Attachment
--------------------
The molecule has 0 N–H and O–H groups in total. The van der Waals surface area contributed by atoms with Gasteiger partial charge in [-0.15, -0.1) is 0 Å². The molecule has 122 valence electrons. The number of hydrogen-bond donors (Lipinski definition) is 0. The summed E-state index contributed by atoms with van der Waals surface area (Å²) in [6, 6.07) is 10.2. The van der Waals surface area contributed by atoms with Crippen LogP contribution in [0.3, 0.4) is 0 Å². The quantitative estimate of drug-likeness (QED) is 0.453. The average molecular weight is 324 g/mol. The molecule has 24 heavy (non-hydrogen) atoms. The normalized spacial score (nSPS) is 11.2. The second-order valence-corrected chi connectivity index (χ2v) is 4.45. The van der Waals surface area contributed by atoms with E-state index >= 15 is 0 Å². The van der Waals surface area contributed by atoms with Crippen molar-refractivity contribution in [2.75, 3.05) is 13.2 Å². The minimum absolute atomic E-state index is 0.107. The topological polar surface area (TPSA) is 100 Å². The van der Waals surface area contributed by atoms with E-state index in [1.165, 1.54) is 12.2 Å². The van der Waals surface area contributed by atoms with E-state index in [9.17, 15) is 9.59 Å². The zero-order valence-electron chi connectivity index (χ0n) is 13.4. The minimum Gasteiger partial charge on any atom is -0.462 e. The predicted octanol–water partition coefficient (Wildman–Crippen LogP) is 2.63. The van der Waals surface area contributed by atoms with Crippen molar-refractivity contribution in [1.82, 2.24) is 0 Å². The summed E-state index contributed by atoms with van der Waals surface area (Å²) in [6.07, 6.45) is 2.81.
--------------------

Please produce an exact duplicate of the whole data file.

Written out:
The molecule has 0 N–H and O–H groups in total. The van der Waals surface area contributed by atoms with Gasteiger partial charge in [-0.15, -0.1) is 0 Å². The molecule has 122 valence electrons. The number of hydrogen-bond donors (Lipinski definition) is 0. The summed E-state index contributed by atoms with van der Waals surface area (Å²) in [6, 6.07) is 10.2. The van der Waals surface area contributed by atoms with Crippen LogP contribution in [0.3, 0.4) is 0 Å². The quantitative estimate of drug-likeness (QED) is 0.453. The average molecular weight is 324 g/mol. The molecule has 24 heavy (non-hydrogen) atoms. The normalized spacial score (nSPS) is 11.2. The second-order valence-corrected chi connectivity index (χ2v) is 4.45. The van der Waals surface area contributed by atoms with E-state index >= 15 is 0 Å². The van der Waals surface area contributed by atoms with Crippen molar-refractivity contribution in [2.75, 3.05) is 13.2 Å². The minimum absolute atomic E-state index is 0.107. The topological polar surface area (TPSA) is 100 Å². The van der Waals surface area contributed by atoms with E-state index in [1.165, 1.54) is 12.2 Å². The van der Waals surface area contributed by atoms with E-state index in [9.17, 15) is 9.59 Å². The zero-order valence-electron chi connectivity index (χ0n) is 13.4. The minimum Gasteiger partial charge on any atom is -0.462 e. The predicted octanol–water partition coefficient (Wildman–Crippen LogP) is 2.63. The van der Waals surface area contributed by atoms with Crippen molar-refractivity contribution in [1.82, 2.24) is 0 Å². The summed E-state index contributed by atoms with van der Waals surface area (Å²) in [6.07, 6.45) is 2.81.